“You will hear the call when it’s time,” he said, and nodded toward the shoreline. There, a young woman pushed a small sailboat into the water, laughing. She jumped in, hoisted the sail, and it carried her out to sea. We stopped and watched for a while as she receded. It seemed that as she approached the horizon, her boat lifted instead of dropping below the horizon, rising out of the water and into the sky. She had to be miles away by now, but we could see her clearly for a long time until she… simply vanished. “When you hear the call, do not tarry. Some go by water, others walk over the dunes, some simply continue down the shore. All paths from here lead to Heaven.”

I finished my cup, and we walked along. Somewhere along the way, I realized I wasn’t holding the cup anymore. I spun around, looking back the way we came — littering on this of all beaches would certainly be blasphemy — and started a step before The Prophet stopped me with a gentle hand on my shoulder.

“The cup had served its purpose, so it was taken,” he said. “As I was. As you will be.”

“That reminds me of something I wondered about for a long time: it seemed like after the Restoration, you just disappeared,” I said. “Whatever happened to you?”

“Does it matter? The servants of God rarely retire. Some are martyred, others simply die. A very few are taken to Heaven — no, I was no Elijah, even if that was my middle name.” He grinned. “After Jerusalem was freed, I laid my burden down and went to my resting place, and then to Heaven itself.”

I wanted to ask him what his resting place was, but he stopped me. “It’s time for you to go back. You yet have a little work to do. Nothing very difficult, but the time for knowing all answers is not yet come. Go in peace. God willing, I will speak to you again.” And the beach dissolved into chaos, or perhaps something I’m not equipped to comprehend right now, then I woke up with the old familiar aches and throbs.

I think I would have rather it had been a surprise, but I suppose you don’t get to make those kind of choices at my age.

continued…

Saturday, July 04, 2009 2 comments

Born on the Fourth of July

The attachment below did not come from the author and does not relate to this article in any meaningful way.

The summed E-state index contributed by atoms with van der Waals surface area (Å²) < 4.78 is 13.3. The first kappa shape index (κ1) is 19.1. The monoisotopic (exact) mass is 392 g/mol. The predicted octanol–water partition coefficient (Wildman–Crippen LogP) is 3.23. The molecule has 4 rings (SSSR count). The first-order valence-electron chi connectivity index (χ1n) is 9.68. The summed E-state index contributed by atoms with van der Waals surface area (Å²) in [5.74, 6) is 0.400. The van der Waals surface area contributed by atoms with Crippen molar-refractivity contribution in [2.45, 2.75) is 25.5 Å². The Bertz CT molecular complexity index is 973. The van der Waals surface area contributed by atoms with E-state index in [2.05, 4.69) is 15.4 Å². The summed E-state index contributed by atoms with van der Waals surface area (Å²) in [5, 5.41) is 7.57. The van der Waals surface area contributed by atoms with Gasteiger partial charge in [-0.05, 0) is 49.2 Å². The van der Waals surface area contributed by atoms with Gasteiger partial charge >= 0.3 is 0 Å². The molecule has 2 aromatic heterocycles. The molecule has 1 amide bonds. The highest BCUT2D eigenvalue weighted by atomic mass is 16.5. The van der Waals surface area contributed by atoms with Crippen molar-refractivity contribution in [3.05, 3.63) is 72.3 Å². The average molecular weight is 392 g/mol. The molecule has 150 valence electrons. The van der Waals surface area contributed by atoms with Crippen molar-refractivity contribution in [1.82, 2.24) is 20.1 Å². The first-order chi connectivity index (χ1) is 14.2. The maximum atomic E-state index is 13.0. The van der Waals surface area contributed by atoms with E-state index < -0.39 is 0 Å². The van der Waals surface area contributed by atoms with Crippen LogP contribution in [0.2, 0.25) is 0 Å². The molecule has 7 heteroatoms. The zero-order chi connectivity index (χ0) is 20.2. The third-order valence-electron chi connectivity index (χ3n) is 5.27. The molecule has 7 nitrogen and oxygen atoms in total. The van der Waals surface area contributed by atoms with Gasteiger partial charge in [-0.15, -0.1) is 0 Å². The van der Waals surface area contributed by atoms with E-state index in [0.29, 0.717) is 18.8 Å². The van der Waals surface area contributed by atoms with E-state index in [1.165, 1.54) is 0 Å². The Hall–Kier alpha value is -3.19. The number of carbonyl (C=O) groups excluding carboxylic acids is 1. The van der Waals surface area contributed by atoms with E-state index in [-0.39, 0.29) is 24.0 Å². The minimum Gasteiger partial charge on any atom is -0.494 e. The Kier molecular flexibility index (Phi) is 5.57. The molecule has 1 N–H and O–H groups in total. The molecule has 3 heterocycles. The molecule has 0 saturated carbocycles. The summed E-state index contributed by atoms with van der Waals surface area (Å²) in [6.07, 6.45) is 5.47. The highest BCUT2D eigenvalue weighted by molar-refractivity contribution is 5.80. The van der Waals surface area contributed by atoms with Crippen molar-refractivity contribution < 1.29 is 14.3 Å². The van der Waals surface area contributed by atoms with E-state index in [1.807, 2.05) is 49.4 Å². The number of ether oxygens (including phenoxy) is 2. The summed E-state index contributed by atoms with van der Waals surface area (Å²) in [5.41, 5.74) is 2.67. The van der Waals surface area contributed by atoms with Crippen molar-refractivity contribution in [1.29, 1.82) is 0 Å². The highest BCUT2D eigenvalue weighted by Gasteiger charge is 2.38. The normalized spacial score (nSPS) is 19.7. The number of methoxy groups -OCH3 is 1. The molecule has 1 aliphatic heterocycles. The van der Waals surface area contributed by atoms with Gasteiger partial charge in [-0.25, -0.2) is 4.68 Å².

After repairing the shelf in Daughter Dearest’s closet, I got started on supper. I had put myself on the hook to make rolls and pasta salad, and the schedule was pretty tight to get the rolls done. Somewhere in there, I had to also grill chicken and salmon. Somehow, I managed:

Salmon Chicken strips Rolls

Meanwhile, Mrs. Fetched was frying up squash & onions, one of the few things I like really well-done. Daughter Dearest went out to feed the dogs… then came running back. “Crissy had her puppies!”

Puppies

Yup, the World’s Most Obnoxious Dog reproduced. I had a look, guesstimated about eight of the little boogers, and went back to the grill (the salmon wasn’t going to wait). Mrs. Fetched came out, “Did you see them?”

“Yup,” I said. “All eight.”

Eight? You mean four, right?”

“No, I mean eight. There’s a bunch of ’em there.”

With that bit of news, Mrs. Fetched went to count them and was relieved to find “only” seven. I just hope they’re not obnoxious shriekboxes like their mom.

“I hope they’re all boys,” Mrs. Fetched said. “I need to give them away.”

“Or you could keep one and give Crissy away,” I suggested helpfully. She ignored me.

So we’re up to 11 dogs. For now, at least.

Friday, July 03, 2009 No comments

As the Sun Slowly Sets in the South…

…west? This is Planet Georgia. The sun sets wherever the pod people say it sets. Just ask them!

Sunset

The three-day weekend is about 1/3 over. Some rain is in the forecast for tomorrow night through Monday… maybe we’ll get some. God knows we need it. I’m not sure what possessed Mrs. Fetched to get more flowers, but we planted them this evening. With any luck, the forecast will hold up and we’ll get more than a spit.

Earlier this week, I found the (unfortunately inedible) SOBs that ate my jalapeño plants: tomato hornworms, which were starting on the tomato plants themselves. I found four of them, pulled them off with pliers, and stomped them flat. So much for the stewpot. I got some Bt (an organic pesticide) today and sprayed the plants that have been attacked so far. For whatever reason, they didn’t bother the yellow pear tomato plants, perhaps because their leaves are too small. The yellow pear vines are already producing; we’ve made a couple of pasta salads & I’ve got enough for another one. The instructions say you can spray right up to the day of harvest, so I probably could have sprayed them too. If I see them taking any damage, I’ll pick ripe ones then spray. The denuded jalapeño stalks are starting to shoot new leaves, so I sprayed them as well. Maybe they’ll come back & I’ll get some late-season peppers.

This is also blackberry harvest weekend on Planet Georgia, but the berries are a bit small this year. I’ve gotten just over a gallon so far; maybe I’ll get some more tomorrow. We can make some jelly/jam with Splenda™ and share with The Boy.

I’m planning a vacation up north. Since I somehow ended up with SIX weeks of vacation this year, I might do two weeks; Mrs. Fetched is already making noises about not going and that would let me stay longer. With any luck, I’ll be able to spend a little time with some of my blog-family — in particular, AndiF, Stormy, and Yooper — as well as my bio-family. That would leave me a minimum of two more weeks of vacation to burn; I can grab a week at the hideout then another week (maybe two) at Christmas.

Hoping for a long and enjoyable weekend for all readers, both commenters & lurkers… with fireworks of whatever kind you enjoy most!